Unit 4: It’s ALIVE!  Animals and Basic Needs<br />
Ecosystems<br />
Shelter <br />BasicNeeds<br />Food <br />Water <br />
Endothermic<br />Vs. <br />Exothermic  <br />
What are feathers for?<br />
Feathers? No way!<br />
Vertebrate or invertebrate? <br />Vertebrate!<br />
Echinoderms (Starfish?)<br />Fish <br />Worms<br />Primates<br />Whales<br />Crustaceans<br />?<br />
Time to hibernate!<br />
Where do I belong?<br />
Classification<br />
Kingdom:<br />Animalia<br />Class: Mammalia<br />Order: Primate <br />Genus: Gorilla<br />
Food Chain <br />
So many choices!<br />Omnivore<br />Carnivore<br />Herbivore<br />YUM!<br />
References:<br />Animal Photos.  Retrieved November 8, 2010 from: 	www.fotosearch.com/photos-images/animal.html. <br />Gro...
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Pecha Kucha-Animals


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Pecha Kucha for a fourth grade science unit introduction: animals.

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  • Script: IntroOur new unit is all about animals! Many of us love to read books that tell us all about animals, but in science, we are going to learn even more about how animals, including humans can survive. I bet you didn’t know that humans are animals too! Well, we are! Animals all over the world must adapt, or change, the way they live because of their environment. In this unit, we’ll learn about these adaptations and how every animal is unique.
  • Ecosystem: All over the world there are different types of animals. We’ve learned about the different ecosystems. An ecosystem is an environment consisting of all the organisms living in the area and also the nonliving components, such as air, soil, water and sunlight such as the tundra.
  • Basic Needs:Basic needs are what everyone needs to survive.Animals of all shapes and sizes need certain basic needs to live a healthy life.Not every living thing needs the same basic needs, we are all different in our own unique way. Think of a few things you need to survive? We all need food, water, and shelter.
  • Along with theneed for food, water, and shelter, animals need to maintain body temperature within certain ranges to stay alive.An endothermic (or warm blooded) animal that regulates its own body temperature, typically by keeping it a constant level. Ectotherms (cold blooded) animals warm their bodies by absorbing heat from their surroundings.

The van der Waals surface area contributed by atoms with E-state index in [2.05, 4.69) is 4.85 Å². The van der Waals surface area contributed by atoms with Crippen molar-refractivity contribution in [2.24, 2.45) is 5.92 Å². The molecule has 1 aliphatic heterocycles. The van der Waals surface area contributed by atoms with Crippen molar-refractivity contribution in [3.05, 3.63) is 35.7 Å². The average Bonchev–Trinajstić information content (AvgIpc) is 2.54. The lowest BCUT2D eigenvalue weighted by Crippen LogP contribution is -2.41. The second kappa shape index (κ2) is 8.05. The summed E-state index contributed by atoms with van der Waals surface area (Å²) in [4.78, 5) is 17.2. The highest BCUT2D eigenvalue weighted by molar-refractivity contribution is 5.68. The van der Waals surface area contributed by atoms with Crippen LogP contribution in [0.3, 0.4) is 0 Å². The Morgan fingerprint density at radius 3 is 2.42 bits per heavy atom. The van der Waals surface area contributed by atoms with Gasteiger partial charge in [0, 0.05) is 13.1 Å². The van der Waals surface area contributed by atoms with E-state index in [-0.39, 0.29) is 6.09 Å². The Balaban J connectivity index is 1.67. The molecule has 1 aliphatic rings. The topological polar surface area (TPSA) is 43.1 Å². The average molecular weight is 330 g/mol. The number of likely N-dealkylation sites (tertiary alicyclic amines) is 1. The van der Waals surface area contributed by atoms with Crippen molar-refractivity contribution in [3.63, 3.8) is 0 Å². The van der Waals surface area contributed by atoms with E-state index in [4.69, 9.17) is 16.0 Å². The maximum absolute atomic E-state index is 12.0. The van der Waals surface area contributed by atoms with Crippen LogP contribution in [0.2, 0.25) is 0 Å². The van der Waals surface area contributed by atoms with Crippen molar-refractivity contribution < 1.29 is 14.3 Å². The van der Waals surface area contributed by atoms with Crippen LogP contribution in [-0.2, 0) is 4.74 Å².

• Birds and mammals maintain a constant body temperature. Most endotherms depend on their body fat to conserve heat. For instance, aquatic mammals, such as seals, porpoises, and whales, have a thick layer of blubber. Fur and feathers are important for insulation too. In cold weather, birds fluff up their feathers to trap body heat, keeping it against their bodies.
  • This panda has thick fur to keep its body warm during cold. What other types of body coverings can you think of that different animals? (fur, hair, feathers, smooth skin, rough skins, spines and scales. Some animals use hard shells to protect their bodies from their environment. We’ll be doing an activity later this week that includes observing a wing feather and comparing it to other types of feathers to find differences and similarities between types of feathers.
  • A member of the animal kingdom is classified as either having or not having a backbone. A vertebrate is an animal with a backbone. An invertebrate is an animal without a backbone. So is this giraffe a vertebrate or an invertebrate? Give me a V for vertebrate and an I for invertebrate!
  • Behavioral adaptations, by an individual or a group, help animals meet their needs-such as this bear. What does a bear do in the wintertime to stay alive? (hibernates). Behaviors can be instinctive or learned. Instincts are traits that the animal is born with. Learned behaviors are taught to the animal by their parents.
  • Scientists believe that there are over 10 million different kinds of life forms, or species on Earth. Imagine trying to study and understand the lives, patterns, behaviors, and evolution of so many different kinds of organisms. In order to make their job easier, scientists classify living things into groups, based on how they are the same, and how they are different.
  • The seven groups of classification are:KingdomPhylum (Divisions)ClassOrderFamilyGenusSpeciesThe first level of classification is the Kingdom. This is the biggest unit of classification. The smallest, or most basic, level of classification is the species. You may know a species by a more common name such as a human, a fish, or an oak tree. Classification levels between Kingdom and species gets smaller in size, when moving from the top level down to the bottom. (continued...)